Warnock, R., Taylor, F. M. & Horton, A. 2022. ‘Should we pay research participants? Feminist political economy for ethical practices in precarious times.’ Area. 54 (2): 195-202. https://doi.org/10.1111/area.12790
Watch Elena Fiddian-Qasmiyeh, Juliano Fiori and Patricia Daley discuss ‘Decolonisation in Forced Migration and Humanitarian Response’ here.
Prof. Patricia Daley – Prof. Daley is Professor of the Human Geography of Africa and Vice-Principal and The Helen Morag Fellow in Geography at Jesus College, Oxford. Prof. Daley’s main research interests are the political economy of population migration and settlement (forced migration, identity politics and citizenship); the intersection of space, gender, militarism, sexual violence and peace (feminist geo-politics); racial hierarchies and violence (geographies of racialization and coloniality using Critical Race Theory and decolonizing methodologies); the relationship between conservation, resource extraction, and rural livelihoods (political ecology). She has authored, edited and contributed to numerous publications, including her 2018 co-edited book, The Routledge Handbook of South-South Relations.
Yousif M. Qasmiyeh – Yousif is a doctoral researcher at the University of Oxford whose research examines the archive, time and containment in refugee literature in Arabic and English. He is a poet and translator who was born and educated in Baddawi refugee camp (Lebanon). He was Writer-in-Residence for the AHRC-ESRC funded Refugee Hosts research project; is the ‘Creative Encounters’ editor for the Migration and Society journal; and Joint Lead of the Imagining Futures Baddawi Camp Lab funded by the AHRC-GCRF. His poetry collection, Writing the Camp (Broken Sleep Books 2021) was The Poetry Book Society’s Recommendation for Spring 2021, was selected as one of the “best poetry books of 2021” by the Daily Telegraph, was Highly Commended by the 2022 Forward Prizes, and was shortlisted for the Royal Society of Literature’s 2022 Ondaatje Prize.
Dr Marcia Vera-Espinoza is a Senior Research Fellow at the Institute for Global Health and Development (IGHD) at Queen Margaret University, in Edinburgh. Marcia’s work focuses on the study of inclusion of migrant and refugee populations and migration governance in Latin America. At the IGHD, Marcia leads the Psychosocial Wellbeing, Integration and Protection Cluster. Marcia is a co-founding member of the research group Comparative Analysis in International Migration and Displacement in the Americas (CAMINAR). She is also PI of the EU-AMIF project ‘New Scots Integration: A Pathway to Social and Economic Inclusion’. She has recently published in Comparative Migration Studies, Frontiers in Human Dynamics, Migration and Society, Geopolitics, Global Policy, and Development Policy Review, among others. Her co-edited books include ‘The Dynamics of Regional Migration Governance’ (Edward Elgar, 2019) and ‘Latin America and Refugee Protection: regimes, logics and challenges’ (Berghahn Books, 2021).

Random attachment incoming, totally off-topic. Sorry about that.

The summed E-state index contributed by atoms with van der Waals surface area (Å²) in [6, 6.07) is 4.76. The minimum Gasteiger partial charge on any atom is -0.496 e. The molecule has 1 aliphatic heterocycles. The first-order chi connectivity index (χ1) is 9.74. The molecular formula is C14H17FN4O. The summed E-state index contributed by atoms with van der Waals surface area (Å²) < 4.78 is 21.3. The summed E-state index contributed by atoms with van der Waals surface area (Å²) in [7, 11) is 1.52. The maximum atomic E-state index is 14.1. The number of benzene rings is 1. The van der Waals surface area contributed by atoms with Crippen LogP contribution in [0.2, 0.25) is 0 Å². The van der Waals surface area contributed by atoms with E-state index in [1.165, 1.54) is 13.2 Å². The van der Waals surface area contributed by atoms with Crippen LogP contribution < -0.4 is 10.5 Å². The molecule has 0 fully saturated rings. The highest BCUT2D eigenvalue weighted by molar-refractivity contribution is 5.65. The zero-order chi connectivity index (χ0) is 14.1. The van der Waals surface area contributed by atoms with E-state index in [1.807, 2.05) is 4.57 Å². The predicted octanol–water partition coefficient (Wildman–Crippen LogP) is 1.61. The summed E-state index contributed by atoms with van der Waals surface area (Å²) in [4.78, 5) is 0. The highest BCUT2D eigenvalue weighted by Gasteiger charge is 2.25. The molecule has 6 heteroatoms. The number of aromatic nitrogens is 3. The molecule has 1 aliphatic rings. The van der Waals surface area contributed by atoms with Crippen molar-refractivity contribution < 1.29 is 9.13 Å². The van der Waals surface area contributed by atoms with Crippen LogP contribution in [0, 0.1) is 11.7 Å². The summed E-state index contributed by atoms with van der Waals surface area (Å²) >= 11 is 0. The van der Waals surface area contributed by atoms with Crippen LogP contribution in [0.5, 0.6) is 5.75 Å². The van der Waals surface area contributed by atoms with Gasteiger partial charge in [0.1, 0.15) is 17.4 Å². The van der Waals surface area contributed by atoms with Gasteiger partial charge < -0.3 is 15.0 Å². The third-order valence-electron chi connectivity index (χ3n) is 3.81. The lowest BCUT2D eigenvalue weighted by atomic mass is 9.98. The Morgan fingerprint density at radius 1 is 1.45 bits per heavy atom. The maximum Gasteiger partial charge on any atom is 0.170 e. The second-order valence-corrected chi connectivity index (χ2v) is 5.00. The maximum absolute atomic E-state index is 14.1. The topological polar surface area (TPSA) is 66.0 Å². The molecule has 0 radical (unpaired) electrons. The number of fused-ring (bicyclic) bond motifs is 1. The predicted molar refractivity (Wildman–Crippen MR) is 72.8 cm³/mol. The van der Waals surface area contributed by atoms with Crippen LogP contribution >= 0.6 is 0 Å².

Jessica Oddy is the Director of Equity-Based EiE Consulting, supporting organisations, institutions and academia to design and deliver equity-centred programmes, policies and research rooted in social-justice. A former secondary school teacher, she has worked for various organisations, including NORCAP, Save the Children, Lutheran World Federation and War Child UK. She is a PhD candidate at the University of East London’s Centre for Migration, Refugee and Belonging, where she teaches the OLIve higher education access course for refugees and asylum seekers. Her research focuses on diverse young people’s educational experiences in emergencies and how colonial legacies influence the types of programmes available for youth in displacement situations.
Marwan Adinsa has a decade of experience teaching primary and secondary education in urban areas and refugee camps in Kenya and South Sudan. He is passionate about teachers in humanitarian contexts and themes around identity and belonging in forced migration. As well as teaching and lecturing in Juba, Marwan is a post-graduate student at the University of Juba, where he is pursuing an MA in Research and Public Policy. He holds a bachelor’s degree in Public Administration and Management and a diploma in Leadership and Management. Originally from the Nuba mountains, Marwan speaks English, Kiswahili, Arabic and Achurun.
Gisela P. Zapata is an Assistant Professor in the Department of Demography and researcher at the Centre for Regional Development and Planning (CEDEPLAR) of the Federal University of Minas Gerais (UFMG), Brazil. She holds a Masters’ Degree in Economics from North Carolina State University (USA) and a PhD in Human Geography from Newcastle University (UK). She is a fellow of the Brazilian Council for Scientific and Technological Development (CNPq) and member of the Research Group Comparative Analysis on International Migration and Displacement in the Americas [CAMINAR]. Her research focuses on international migration and displacement, migration policies, remittances, and the migration-development nexus in Latin America.
The roundtable was convened and chaired by:
Prof. Elena Fiddian-Qasmiyeh – Prof Fiddian-Qasmiyeh is Professor in Migration and Refugee Studies at University College London; Principal Investigator of the ERC-funded Southern Responses to Displacement Project; and Joint-Lead of the Baddawi Camp Lab of the AHRC funded Network Plus project, Imagining Futures through [Un]Archived Pasts. She is also Co-Editor of the Migration and Society journal and was PI of the AHRC-ESRC project ‘Local Community Experiences of and Responses to Displacement from Syria‘ (aka Refugee Hosts). Her recent publications include The Routledge Handbook of South-South Relations; Refuge in a Moving World: Tracing refugee and migrant journeys across disciplines; and ‘Recentering the South in Studies of Migration.’
This event is supported by the UCL Institute of Advanced Studies (IAS). More information about the IAS can be found at www.ucl.ac.uk/institute-of-advanced-studies
Featured image: A view of Tripoli, N. Lebanon (c) E. Fiddian-Qasmiyeh, 2016